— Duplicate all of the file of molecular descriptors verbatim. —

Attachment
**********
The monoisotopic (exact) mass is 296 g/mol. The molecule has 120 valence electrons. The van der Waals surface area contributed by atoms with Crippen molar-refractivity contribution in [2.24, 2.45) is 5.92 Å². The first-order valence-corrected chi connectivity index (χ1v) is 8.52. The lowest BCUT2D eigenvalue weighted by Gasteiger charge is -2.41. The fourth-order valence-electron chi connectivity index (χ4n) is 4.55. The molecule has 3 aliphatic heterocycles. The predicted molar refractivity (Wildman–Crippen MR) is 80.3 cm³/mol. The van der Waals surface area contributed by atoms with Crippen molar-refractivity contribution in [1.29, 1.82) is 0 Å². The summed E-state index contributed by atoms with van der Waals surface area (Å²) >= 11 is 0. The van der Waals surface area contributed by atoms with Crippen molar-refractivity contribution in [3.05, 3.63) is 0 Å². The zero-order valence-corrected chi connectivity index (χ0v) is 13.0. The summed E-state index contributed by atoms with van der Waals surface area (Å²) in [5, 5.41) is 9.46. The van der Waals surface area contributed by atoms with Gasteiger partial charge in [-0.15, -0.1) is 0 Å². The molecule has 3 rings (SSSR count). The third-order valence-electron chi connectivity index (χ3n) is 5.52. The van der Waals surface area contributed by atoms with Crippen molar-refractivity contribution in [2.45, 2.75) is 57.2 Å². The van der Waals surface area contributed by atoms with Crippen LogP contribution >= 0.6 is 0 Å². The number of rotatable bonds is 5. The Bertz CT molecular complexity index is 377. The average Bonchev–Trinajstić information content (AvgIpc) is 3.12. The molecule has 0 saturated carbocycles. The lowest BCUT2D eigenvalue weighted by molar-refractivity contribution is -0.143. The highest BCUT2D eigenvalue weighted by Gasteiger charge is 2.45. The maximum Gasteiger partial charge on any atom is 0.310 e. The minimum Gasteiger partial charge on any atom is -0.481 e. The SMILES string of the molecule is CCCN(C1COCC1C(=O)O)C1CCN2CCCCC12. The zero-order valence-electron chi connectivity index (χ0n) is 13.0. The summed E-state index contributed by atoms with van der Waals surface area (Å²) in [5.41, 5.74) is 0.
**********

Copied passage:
The monoisotopic (exact) mass is 296 g/mol. The molecule has 120 valence electrons. The van der Waals surface area contributed by atoms with Crippen molar-refractivity contribution in [2.24, 2.45) is 5.92 Å². The first-order valence-corrected chi connectivity index (χ1v) is 8.52. The lowest BCUT2D eigenvalue weighted by Gasteiger charge is -2.41. The fourth-order valence-electron chi connectivity index (χ4n) is 4.55. The molecule has 3 aliphatic heterocycles. The predicted molar refractivity (Wildman–Crippen MR) is 80.3 cm³/mol. The van der Waals surface area contributed by atoms with Crippen molar-refractivity contribution in [1.29, 1.82) is 0 Å². The summed E-state index contributed by atoms with van der Waals surface area (Å²) >= 11 is 0. The van der Waals surface area contributed by atoms with Crippen molar-refractivity contribution in [3.05, 3.63) is 0 Å². The zero-order valence-corrected chi connectivity index (χ0v) is 13.0. The summed E-state index contributed by atoms with van der Waals surface area (Å²) in [5, 5.41) is 9.46. The van der Waals surface area contributed by atoms with Gasteiger partial charge in [-0.15, -0.1) is 0 Å². The molecule has 3 rings (SSSR count). The third-order valence-electron chi connectivity index (χ3n) is 5.52. The van der Waals surface area contributed by atoms with Crippen molar-refractivity contribution in [2.45, 2.75) is 57.2 Å². The van der Waals surface area contributed by atoms with Crippen LogP contribution >= 0.6 is 0 Å². The number of rotatable bonds is 5. The Bertz CT molecular complexity index is 377. The average Bonchev–Trinajstić information content (AvgIpc) is 3.12. The molecule has 0 saturated carbocycles. The lowest BCUT2D eigenvalue weighted by molar-refractivity contribution is -0.143. The highest BCUT2D eigenvalue weighted by Gasteiger charge is 2.45. The maximum Gasteiger partial charge on any atom is 0.310 e. The minimum Gasteiger partial charge on any atom is -0.481 e. The SMILES string of the molecule is CCCN(C1COCC1C(=O)O)C1CCN2CCCCC12. The zero-order valence-electron chi connectivity index (χ0n) is 13.0. The summed E-state index contributed by atoms with van der Waals surface area (Å²) in [5.41, 5.74) is 0.